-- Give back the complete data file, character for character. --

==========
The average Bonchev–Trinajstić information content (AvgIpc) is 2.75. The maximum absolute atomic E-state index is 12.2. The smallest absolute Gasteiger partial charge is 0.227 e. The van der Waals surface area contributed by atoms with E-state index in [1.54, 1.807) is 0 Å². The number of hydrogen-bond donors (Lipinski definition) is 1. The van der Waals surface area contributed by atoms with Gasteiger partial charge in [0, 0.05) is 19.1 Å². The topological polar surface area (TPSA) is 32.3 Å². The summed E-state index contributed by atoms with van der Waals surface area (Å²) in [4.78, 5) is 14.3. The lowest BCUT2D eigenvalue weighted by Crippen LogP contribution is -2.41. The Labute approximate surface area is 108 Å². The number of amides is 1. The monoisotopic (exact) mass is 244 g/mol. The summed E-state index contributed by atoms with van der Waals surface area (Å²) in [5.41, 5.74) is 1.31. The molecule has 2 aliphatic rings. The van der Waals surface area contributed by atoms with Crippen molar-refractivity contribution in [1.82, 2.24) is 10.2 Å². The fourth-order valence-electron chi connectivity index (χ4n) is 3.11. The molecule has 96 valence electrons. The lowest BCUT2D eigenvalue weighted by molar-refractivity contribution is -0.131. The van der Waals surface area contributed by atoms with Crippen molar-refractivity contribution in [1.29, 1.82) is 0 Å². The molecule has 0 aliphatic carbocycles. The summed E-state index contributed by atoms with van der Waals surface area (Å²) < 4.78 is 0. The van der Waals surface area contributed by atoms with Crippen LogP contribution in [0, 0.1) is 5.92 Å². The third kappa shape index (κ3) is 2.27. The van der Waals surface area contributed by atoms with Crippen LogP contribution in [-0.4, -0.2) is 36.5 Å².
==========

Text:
The average Bonchev–Trinajstić information content (AvgIpc) is 2.75. The maximum absolute atomic E-state index is 12.2. The smallest absolute Gasteiger partial charge is 0.227 e. The van der Waals surface area contributed by atoms with E-state index in [1.54, 1.807) is 0 Å². The number of hydrogen-bond donors (Lipinski definition) is 1. The van der Waals surface area contributed by atoms with Gasteiger partial charge in [0, 0.05) is 19.1 Å². The topological polar surface area (TPSA) is 32.3 Å². The summed E-state index contributed by atoms with van der Waals surface area (Å²) in [4.78, 5) is 14.3. The lowest BCUT2D eigenvalue weighted by Crippen LogP contribution is -2.41. The Labute approximate surface area is 108 Å². The number of amides is 1. The monoisotopic (exact) mass is 244 g/mol. The summed E-state index contributed by atoms with van der Waals surface area (Å²) in [5.41, 5.74) is 1.31. The molecule has 2 aliphatic rings. The van der Waals surface area contributed by atoms with Crippen molar-refractivity contribution in [1.82, 2.24) is 10.2 Å². The fourth-order valence-electron chi connectivity index (χ4n) is 3.11. The molecule has 96 valence electrons. The lowest BCUT2D eigenvalue weighted by molar-refractivity contribution is -0.131. The van der Waals surface area contributed by atoms with Crippen molar-refractivity contribution in [1.29, 1.82) is 0 Å². The molecule has 0 aliphatic carbocycles. The summed E-state index contributed by atoms with van der Waals surface area (Å²) < 4.78 is 0. The van der Waals surface area contributed by atoms with Crippen LogP contribution in [0, 0.1) is 5.92 Å². The third kappa shape index (κ3) is 2.27. The van der Waals surface area contributed by atoms with Crippen LogP contribution in [-0.4, -0.2) is 36.5 Å².